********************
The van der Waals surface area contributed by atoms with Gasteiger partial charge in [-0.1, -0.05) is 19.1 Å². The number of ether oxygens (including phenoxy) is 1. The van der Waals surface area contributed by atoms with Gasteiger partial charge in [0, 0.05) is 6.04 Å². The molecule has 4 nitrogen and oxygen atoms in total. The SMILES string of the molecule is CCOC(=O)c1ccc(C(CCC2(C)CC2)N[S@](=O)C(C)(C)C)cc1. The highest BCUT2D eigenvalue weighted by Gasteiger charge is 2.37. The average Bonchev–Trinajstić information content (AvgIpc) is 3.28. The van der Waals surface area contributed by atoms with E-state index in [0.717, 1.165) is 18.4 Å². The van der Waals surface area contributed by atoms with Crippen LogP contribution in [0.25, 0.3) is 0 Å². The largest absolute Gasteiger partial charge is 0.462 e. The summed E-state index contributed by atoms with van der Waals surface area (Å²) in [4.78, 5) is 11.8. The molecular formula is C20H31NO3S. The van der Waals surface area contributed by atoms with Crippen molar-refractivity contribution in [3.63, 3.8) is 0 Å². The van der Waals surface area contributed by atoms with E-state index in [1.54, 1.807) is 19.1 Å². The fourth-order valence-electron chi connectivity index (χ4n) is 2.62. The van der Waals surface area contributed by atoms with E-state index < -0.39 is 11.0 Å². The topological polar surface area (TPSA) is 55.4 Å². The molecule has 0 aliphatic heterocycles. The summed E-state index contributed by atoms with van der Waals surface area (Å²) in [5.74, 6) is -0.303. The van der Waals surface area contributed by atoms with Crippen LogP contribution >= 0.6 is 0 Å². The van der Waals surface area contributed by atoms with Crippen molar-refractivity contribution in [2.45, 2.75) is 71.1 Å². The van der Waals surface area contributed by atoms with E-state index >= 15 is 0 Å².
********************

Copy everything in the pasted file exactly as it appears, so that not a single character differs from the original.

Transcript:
The van der Waals surface area contributed by atoms with Gasteiger partial charge in [-0.1, -0.05) is 19.1 Å². The number of ether oxygens (including phenoxy) is 1. The van der Waals surface area contributed by atoms with Gasteiger partial charge in [0, 0.05) is 6.04 Å². The molecule has 4 nitrogen and oxygen atoms in total. The SMILES string of the molecule is CCOC(=O)c1ccc(C(CCC2(C)CC2)N[S@](=O)C(C)(C)C)cc1. The highest BCUT2D eigenvalue weighted by Gasteiger charge is 2.37. The average Bonchev–Trinajstić information content (AvgIpc) is 3.28. The van der Waals surface area contributed by atoms with E-state index in [0.717, 1.165) is 18.4 Å². The van der Waals surface area contributed by atoms with Crippen LogP contribution in [0.25, 0.3) is 0 Å². The largest absolute Gasteiger partial charge is 0.462 e. The summed E-state index contributed by atoms with van der Waals surface area (Å²) in [4.78, 5) is 11.8. The molecular formula is C20H31NO3S. The van der Waals surface area contributed by atoms with Crippen molar-refractivity contribution in [3.63, 3.8) is 0 Å². The van der Waals surface area contributed by atoms with E-state index in [1.54, 1.807) is 19.1 Å². The fourth-order valence-electron chi connectivity index (χ4n) is 2.62. The van der Waals surface area contributed by atoms with E-state index < -0.39 is 11.0 Å². The topological polar surface area (TPSA) is 55.4 Å². The molecule has 0 aliphatic heterocycles. The summed E-state index contributed by atoms with van der Waals surface area (Å²) in [5.74, 6) is -0.303. The van der Waals surface area contributed by atoms with Crippen LogP contribution >= 0.6 is 0 Å². The van der Waals surface area contributed by atoms with Crippen molar-refractivity contribution in [2.45, 2.75) is 71.1 Å². The van der Waals surface area contributed by atoms with E-state index >= 15 is 0 Å².